TOKYO (Reuters) - The Bank of Japan (BOJ) will consider easing monetary policy at its next rate review on April 27 by boosting government bond purchases under its asset-buying program, sources familiar with the central bank’s thinking said, as it battles to nudge consumer inflation toward its 1 percent target.
The central bank, which stood pat on Tuesday, has remained under political pressure to offer further stimulus to a fragile economy with consumer inflation hovering around zero, well below the 1 percent target it set in February.
While it is becoming more convinced that Japan’s economy will soon resume a moderate recovery, the BOJ will consider easing again if it feels growth is too slow to push consumer inflation steadily toward the target.
“The key would be at what pace consumer inflation will pick up on its way to that goal,” said one of the sources, who spoke on condition of anonymity due to the sensitivity of the matter.
The most likely option would be to top up the bank’s 65 trillion yen ($803 billion) asset-buying and loan program by 5 trillion or 10 trillion yen, with the increase used for purchases of government bonds, the sources said.
In doing so, the bank may extend the maturity of bonds it buys under the program to five years from the current two-year time-frame as two-year yields are already stuck at 0.1 percent.
The central bank will issue a twice-yearly outlook report on April 27 that will include revised long-term economic and price forecasts for up to the year ending in March 2014.
In the report, the bank will likely stick to its view that the economy will soon see a moderate recovery as spending for reconstruction from last year’s earthquake disaster gathers pace and exports pick up on easing worry that Europe’s sovereign debt crisis will hit global growth.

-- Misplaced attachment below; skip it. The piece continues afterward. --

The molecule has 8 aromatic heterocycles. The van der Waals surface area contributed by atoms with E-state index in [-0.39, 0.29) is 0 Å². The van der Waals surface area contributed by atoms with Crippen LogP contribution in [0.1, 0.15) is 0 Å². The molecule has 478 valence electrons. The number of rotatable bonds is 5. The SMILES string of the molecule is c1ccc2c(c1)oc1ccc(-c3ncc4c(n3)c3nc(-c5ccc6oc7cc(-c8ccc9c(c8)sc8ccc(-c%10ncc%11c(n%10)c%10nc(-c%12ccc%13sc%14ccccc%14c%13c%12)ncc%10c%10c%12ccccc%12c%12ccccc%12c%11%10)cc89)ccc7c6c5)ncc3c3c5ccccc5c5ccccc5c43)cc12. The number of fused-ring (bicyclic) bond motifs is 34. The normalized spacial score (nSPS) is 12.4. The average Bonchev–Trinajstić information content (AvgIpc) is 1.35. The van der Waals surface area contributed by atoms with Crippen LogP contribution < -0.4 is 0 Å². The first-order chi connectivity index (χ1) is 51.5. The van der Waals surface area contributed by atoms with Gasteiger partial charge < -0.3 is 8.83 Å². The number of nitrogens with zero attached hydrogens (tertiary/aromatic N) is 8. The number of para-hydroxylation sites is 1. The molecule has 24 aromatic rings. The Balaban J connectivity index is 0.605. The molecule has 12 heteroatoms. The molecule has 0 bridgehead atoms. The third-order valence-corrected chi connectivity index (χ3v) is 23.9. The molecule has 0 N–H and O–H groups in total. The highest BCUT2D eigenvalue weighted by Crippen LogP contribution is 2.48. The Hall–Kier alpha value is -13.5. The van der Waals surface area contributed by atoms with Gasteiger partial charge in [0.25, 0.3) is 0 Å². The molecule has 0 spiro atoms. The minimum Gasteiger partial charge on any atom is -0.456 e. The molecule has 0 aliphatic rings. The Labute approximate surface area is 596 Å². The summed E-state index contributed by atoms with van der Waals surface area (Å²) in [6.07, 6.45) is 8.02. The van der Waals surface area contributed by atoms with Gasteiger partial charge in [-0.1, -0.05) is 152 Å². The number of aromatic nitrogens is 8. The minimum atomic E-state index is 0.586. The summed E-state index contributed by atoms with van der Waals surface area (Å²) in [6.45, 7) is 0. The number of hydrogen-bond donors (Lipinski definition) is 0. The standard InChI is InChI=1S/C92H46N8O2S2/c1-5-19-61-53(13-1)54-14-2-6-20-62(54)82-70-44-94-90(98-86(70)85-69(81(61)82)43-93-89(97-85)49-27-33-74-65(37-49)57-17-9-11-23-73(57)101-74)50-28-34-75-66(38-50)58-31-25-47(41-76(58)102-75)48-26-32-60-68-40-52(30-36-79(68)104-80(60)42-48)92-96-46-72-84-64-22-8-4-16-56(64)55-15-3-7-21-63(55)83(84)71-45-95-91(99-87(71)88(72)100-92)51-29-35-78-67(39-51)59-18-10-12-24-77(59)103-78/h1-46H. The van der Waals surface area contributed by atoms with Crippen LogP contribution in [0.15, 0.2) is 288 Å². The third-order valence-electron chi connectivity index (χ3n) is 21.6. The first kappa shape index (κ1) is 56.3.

But with few signs of domestic price pressures, its price projections are unlikely to change much from a projection made in January for 0.1 percent consumer inflation in the fiscal year that began in April and 0.5 percent for the following year.
The BOJ may thus consider offering another round of stimulus to ensure that consumer inflation will pick up more steadily toward the 1 percent target, analysts say.
The BOJ will make a final decision after examining market moves up to April 27 and analyzing whether the economic recovery will be solid enough to translate into sustained rises in consumer prices in the long run, they said.
The central bank has held fire on monetary policy since surprising markets in February by increasing its asset purchases and setting a 1 percent inflation target.
But renewed expectations of further stimulus by the U.S. Federal Reserve, driven by Friday’s disappointing U.S. jobs data, have nudged the yen to a one-month high against the dollar, keeping pressure on the BOJ to act again soon.
Market players are already factoring in monetary easing at the BOJ’s next meeting after the finance minister piled fresh pressure on the central bank, saying he expects it to take appropriate steps to support the economy this month.
Many in the central bank, still cautious about the outlook, are ready to pull the trigger on any signs the recovery is under threat. Some also fret that the renewed rises in the yen may hurt the economy and further delay an end to deflation. ($1 = 80.9100 yen)
Editing by Joseph Radford and Robert Birsel